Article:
Rev. 2:8 – the angel of the church in Smyrna wrote, “The words of the First and the Last, who died and came to life.” See Isa. 44:6.
Rev. 22:6 – the Lord God sends angels – Rev. 22:16 – Jesus sends angels.
III. Jesus Christ Claims to be God
Matt. 4:7; Luke 4:12 – Jesus tells satan, “you shall not tempt the Lord your God” in reference to Himself.
Matt. 5:21-22; 27-28; 31-32; 33-34; 38-39; 43-44 – Jesus makes Himself equal to God when He declares, “You heard it said…but I say to you..”
Matt. 7:21-22; Luke 6:46 – not everyone who says to Jesus, “Lord, Lord.” Jesus calls Himself Lord, which is God.
Matt. 9:2; Mark 2:5; Luke 5:20; 7:48 – Jesus forgives sins. Only God can forgive sins.
Matt. 12:8; Mark 2:28; Luke 6:5 – Jesus says that He is “Lord of the Sabbath.” He is the Lord of God’s law which means He is God.
Matt. 18:20 – Jesus says where two or three are gathered in His name, there He is in the midst of them.
Matt. 21:3; Luke 19:31,34 – Jesus calls himself “Lord.” “The Lord has need of them.”
Matt. 26:64; Mark 14:62; Luke 22:70 – Jesus acknowledges that He is the Son of God.
Matt. 28:20 – Jesus said He is with us always, even unto the end of the world. Only God is omnipresent.
Mark 14:36 – Jesus calls God “Abba,” Aramaic for daddy, which was an absolutely unprecedented address to God and demonstrates Jesus’ unique intimacy with the Father.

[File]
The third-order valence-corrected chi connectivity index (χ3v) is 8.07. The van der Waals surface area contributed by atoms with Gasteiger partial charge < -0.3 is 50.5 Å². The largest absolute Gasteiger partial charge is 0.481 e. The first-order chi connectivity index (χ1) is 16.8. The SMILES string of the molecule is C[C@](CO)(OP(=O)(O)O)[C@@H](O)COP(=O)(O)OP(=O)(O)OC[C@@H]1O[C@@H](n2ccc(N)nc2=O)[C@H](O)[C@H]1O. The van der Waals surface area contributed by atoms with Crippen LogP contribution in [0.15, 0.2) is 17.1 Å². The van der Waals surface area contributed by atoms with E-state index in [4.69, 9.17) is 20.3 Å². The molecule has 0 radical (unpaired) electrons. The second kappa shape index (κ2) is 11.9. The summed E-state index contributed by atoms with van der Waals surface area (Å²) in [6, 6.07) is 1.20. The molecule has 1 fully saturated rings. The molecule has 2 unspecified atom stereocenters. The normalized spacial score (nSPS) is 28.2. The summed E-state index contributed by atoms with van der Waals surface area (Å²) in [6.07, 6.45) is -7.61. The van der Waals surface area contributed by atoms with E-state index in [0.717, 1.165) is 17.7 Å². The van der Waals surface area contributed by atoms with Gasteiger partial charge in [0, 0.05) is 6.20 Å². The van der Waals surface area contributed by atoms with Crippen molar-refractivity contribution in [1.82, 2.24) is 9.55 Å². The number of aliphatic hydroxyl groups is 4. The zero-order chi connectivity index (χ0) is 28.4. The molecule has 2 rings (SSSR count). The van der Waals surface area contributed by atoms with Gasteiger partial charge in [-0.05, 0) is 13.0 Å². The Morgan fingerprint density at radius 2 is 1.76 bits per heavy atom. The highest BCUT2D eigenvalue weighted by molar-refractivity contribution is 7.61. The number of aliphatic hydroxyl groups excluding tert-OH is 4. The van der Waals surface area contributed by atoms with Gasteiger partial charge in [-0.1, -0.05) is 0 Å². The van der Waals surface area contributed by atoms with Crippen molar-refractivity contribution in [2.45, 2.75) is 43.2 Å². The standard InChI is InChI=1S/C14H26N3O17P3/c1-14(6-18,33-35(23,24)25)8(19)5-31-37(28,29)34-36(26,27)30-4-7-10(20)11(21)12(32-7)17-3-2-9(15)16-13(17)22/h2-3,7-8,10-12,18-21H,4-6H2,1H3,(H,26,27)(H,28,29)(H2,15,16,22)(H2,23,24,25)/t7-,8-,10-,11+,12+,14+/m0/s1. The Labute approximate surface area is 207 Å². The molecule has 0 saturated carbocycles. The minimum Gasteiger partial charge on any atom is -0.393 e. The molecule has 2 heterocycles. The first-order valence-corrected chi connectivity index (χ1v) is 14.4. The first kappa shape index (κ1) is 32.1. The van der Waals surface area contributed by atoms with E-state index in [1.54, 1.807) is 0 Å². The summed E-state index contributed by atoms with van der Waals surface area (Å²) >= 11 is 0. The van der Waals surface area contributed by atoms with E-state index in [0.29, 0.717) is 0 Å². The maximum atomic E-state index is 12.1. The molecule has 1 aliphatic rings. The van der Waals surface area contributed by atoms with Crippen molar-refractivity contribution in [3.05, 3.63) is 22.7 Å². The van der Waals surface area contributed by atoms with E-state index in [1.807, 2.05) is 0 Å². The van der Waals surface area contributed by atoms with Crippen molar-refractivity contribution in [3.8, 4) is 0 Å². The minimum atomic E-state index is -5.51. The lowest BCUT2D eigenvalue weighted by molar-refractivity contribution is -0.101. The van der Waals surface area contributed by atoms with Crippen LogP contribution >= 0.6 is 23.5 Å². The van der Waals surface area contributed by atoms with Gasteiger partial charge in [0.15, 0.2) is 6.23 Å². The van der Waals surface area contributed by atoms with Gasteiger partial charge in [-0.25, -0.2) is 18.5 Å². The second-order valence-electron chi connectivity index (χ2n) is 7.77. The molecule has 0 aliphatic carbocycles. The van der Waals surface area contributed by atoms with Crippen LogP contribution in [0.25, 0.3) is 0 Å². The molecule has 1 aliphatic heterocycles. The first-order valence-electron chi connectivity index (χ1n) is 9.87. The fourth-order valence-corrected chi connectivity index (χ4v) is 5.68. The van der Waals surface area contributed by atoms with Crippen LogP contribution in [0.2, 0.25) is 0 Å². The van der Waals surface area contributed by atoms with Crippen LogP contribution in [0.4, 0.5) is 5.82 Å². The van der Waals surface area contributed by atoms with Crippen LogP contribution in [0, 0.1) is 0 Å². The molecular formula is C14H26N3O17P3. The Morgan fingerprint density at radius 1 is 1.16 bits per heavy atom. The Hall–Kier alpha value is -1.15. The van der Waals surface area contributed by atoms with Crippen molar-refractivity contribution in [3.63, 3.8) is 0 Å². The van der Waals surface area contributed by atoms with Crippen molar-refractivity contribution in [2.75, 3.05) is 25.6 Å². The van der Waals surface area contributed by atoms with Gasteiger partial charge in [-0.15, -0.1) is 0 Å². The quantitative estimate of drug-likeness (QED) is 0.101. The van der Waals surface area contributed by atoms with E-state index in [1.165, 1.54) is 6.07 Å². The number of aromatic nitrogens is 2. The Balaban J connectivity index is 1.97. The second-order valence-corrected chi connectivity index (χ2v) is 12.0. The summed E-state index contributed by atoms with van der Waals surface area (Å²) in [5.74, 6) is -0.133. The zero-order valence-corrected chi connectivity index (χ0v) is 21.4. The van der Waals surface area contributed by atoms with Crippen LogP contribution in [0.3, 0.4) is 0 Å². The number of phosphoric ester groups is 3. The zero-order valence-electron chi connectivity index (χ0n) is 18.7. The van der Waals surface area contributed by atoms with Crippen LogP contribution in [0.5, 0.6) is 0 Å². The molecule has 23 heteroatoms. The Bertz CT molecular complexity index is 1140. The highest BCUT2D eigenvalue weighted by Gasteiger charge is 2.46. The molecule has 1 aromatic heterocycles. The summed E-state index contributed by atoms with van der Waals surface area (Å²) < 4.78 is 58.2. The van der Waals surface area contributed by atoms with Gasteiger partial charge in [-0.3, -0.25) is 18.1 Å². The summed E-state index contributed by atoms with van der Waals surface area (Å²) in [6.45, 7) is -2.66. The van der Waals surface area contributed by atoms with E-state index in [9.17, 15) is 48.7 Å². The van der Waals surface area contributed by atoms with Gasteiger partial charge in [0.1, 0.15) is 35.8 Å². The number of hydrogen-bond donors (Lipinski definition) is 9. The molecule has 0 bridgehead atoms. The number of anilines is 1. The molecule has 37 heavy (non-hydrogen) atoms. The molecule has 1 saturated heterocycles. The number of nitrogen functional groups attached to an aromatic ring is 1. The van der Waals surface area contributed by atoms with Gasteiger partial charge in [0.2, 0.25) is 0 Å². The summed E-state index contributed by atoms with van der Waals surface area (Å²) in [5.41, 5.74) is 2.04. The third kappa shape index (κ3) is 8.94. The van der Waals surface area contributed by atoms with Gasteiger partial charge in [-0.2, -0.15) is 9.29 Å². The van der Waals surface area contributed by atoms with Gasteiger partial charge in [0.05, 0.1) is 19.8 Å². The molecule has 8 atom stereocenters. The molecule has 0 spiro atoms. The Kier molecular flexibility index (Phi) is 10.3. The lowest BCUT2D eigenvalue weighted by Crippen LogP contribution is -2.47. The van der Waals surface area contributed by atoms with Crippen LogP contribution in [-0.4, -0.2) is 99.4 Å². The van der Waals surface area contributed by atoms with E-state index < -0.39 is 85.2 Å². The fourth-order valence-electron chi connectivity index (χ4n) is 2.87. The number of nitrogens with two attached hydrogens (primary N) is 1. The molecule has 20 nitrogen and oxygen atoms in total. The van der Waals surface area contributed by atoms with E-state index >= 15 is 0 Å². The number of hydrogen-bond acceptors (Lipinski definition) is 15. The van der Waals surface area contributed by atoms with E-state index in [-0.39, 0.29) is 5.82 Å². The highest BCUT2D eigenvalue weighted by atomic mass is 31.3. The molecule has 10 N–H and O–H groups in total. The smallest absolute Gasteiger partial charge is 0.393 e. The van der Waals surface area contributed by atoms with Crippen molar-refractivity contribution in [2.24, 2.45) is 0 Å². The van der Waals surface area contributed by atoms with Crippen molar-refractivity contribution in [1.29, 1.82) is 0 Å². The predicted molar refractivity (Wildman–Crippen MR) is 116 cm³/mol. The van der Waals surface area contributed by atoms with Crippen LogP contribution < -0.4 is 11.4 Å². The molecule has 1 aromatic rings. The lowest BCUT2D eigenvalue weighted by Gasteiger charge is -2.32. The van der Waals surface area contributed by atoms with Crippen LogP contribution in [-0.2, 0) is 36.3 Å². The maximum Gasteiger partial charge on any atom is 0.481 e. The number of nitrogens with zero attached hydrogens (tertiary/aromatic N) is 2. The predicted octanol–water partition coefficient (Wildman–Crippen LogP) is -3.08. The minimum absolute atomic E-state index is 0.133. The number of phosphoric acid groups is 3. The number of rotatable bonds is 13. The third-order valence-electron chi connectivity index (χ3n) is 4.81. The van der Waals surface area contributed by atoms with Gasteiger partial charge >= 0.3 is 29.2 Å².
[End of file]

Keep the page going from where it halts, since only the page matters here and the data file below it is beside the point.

Luke 8:39 – Luke reports that Jesus said “tell how much God has done for you.” And the man declared how much Jesus did.
Luke 17:18 – Jesus asks why the other nine lepers did not come back to give praise to Him, God, except the Samaritan leper.
Luke 19:38,40 – Blessed is He who comes in the name of the Lord. If these were silent, the very stones would cry out.
John 5:18 – Jesus claimed to be God. The Jews knew this because Jesus called God His Father and made Himself equal to God. This is why Jesus was crucified.
John 5:21-22 – Jesus gives life and says that all judgment has been given to Him by the Father.
John 5:23 – Jesus equates Himself with the Father, “whoever does not honor the Son does not honor the Father who sent Him.”
John 6:38 – Jesus says, “For I have come down from heaven.”
John 8:12 – Jesus says “I am the light of the world.” – 1 John 1:5 – God is light and in him there is no darkness at all.
John 8:19 – Jesus says, “if you knew me, you would know my Father also.”
John 8:23 – Jesus says that He is not of this world. Only God is not of this world.
John 8:58 – Jesus says, “Before Abraham was, I AM.” Exodus 3:14 – “I AM” means “Yahweh,” which means God.
John 10:18 – Jesus says He has the power to lay down His life and take it up again – Gal. 1:1 – God raised Jesus to life.